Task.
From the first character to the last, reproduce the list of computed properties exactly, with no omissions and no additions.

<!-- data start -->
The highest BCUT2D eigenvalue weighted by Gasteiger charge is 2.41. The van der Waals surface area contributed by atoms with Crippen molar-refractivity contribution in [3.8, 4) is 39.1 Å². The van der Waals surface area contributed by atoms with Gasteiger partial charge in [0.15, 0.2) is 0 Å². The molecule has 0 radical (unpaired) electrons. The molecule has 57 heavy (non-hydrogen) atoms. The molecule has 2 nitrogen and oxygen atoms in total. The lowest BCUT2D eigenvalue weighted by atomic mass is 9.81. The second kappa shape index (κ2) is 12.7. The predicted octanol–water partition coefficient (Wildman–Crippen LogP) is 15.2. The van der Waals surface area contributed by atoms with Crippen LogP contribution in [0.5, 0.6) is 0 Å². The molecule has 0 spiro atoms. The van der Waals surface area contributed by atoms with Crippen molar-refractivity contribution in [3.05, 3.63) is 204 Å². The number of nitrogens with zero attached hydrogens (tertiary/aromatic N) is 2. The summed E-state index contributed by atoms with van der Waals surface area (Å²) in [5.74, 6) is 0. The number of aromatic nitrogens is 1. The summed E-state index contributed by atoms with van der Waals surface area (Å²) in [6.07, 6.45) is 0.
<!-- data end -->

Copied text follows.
The highest BCUT2D eigenvalue weighted by Gasteiger charge is 2.41. The van der Waals surface area contributed by atoms with Crippen molar-refractivity contribution in [3.8, 4) is 39.1 Å². The van der Waals surface area contributed by atoms with Gasteiger partial charge in [0.15, 0.2) is 0 Å². The molecule has 0 radical (unpaired) electrons. The molecule has 57 heavy (non-hydrogen) atoms. The molecule has 2 nitrogen and oxygen atoms in total. The lowest BCUT2D eigenvalue weighted by atomic mass is 9.81. The second kappa shape index (κ2) is 12.7. The predicted octanol–water partition coefficient (Wildman–Crippen LogP) is 15.2. The van der Waals surface area contributed by atoms with Crippen LogP contribution in [0.5, 0.6) is 0 Å². The molecule has 0 spiro atoms. The van der Waals surface area contributed by atoms with Crippen molar-refractivity contribution in [3.05, 3.63) is 204 Å². The number of nitrogens with zero attached hydrogens (tertiary/aromatic N) is 2. The summed E-state index contributed by atoms with van der Waals surface area (Å²) in [5.74, 6) is 0. The number of aromatic nitrogens is 1. The summed E-state index contributed by atoms with van der Waals surface area (Å²) in [6.07, 6.45) is 0.